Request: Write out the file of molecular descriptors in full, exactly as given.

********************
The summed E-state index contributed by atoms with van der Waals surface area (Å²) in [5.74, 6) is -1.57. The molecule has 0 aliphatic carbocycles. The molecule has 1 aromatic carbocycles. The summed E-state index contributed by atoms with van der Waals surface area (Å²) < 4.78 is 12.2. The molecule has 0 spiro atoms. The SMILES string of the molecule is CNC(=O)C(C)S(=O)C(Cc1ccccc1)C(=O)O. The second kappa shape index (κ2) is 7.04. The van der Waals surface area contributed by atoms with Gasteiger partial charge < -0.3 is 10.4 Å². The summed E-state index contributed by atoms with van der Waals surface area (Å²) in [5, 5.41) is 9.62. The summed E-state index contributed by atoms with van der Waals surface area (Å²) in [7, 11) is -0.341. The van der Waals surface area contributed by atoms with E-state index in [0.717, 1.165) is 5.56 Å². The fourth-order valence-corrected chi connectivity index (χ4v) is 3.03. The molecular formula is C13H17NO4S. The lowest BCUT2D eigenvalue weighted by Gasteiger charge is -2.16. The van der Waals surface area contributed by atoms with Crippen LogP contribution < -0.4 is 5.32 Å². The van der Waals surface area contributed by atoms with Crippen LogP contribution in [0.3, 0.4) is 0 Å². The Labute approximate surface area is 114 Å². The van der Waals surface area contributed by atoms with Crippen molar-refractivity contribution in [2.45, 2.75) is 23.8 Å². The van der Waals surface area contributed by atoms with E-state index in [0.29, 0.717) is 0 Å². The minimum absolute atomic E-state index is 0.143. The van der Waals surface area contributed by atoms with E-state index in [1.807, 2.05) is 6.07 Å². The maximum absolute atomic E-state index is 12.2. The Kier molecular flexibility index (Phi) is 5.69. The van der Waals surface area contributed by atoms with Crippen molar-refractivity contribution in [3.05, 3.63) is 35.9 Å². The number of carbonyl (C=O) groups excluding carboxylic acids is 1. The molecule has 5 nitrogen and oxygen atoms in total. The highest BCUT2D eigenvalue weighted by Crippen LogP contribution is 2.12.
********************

The summed E-state index contributed by atoms with van der Waals surface area (Å²) in [5.74, 6) is -1.57. The molecule has 0 aliphatic carbocycles. The molecule has 1 aromatic carbocycles. The summed E-state index contributed by atoms with van der Waals surface area (Å²) < 4.78 is 12.2. The molecule has 0 spiro atoms. The SMILES string of the molecule is CNC(=O)C(C)S(=O)C(Cc1ccccc1)C(=O)O. The second kappa shape index (κ2) is 7.04. The van der Waals surface area contributed by atoms with Gasteiger partial charge < -0.3 is 10.4 Å². The summed E-state index contributed by atoms with van der Waals surface area (Å²) in [5, 5.41) is 9.62. The summed E-state index contributed by atoms with van der Waals surface area (Å²) in [7, 11) is -0.341. The van der Waals surface area contributed by atoms with E-state index in [0.717, 1.165) is 5.56 Å². The fourth-order valence-corrected chi connectivity index (χ4v) is 3.03. The molecular formula is C13H17NO4S. The lowest BCUT2D eigenvalue weighted by Gasteiger charge is -2.16. The van der Waals surface area contributed by atoms with Crippen LogP contribution < -0.4 is 5.32 Å². The van der Waals surface area contributed by atoms with Crippen LogP contribution in [0.3, 0.4) is 0 Å². The Labute approximate surface area is 114 Å². The van der Waals surface area contributed by atoms with Crippen molar-refractivity contribution in [2.45, 2.75) is 23.8 Å². The van der Waals surface area contributed by atoms with E-state index in [0.29, 0.717) is 0 Å². The minimum absolute atomic E-state index is 0.143. The van der Waals surface area contributed by atoms with E-state index in [1.807, 2.05) is 6.07 Å². The maximum absolute atomic E-state index is 12.2. The Kier molecular flexibility index (Phi) is 5.69. The van der Waals surface area contributed by atoms with Crippen molar-refractivity contribution in [3.05, 3.63) is 35.9 Å². The number of carbonyl (C=O) groups excluding carboxylic acids is 1. The molecule has 5 nitrogen and oxygen atoms in total. The highest BCUT2D eigenvalue weighted by Crippen LogP contribution is 2.12.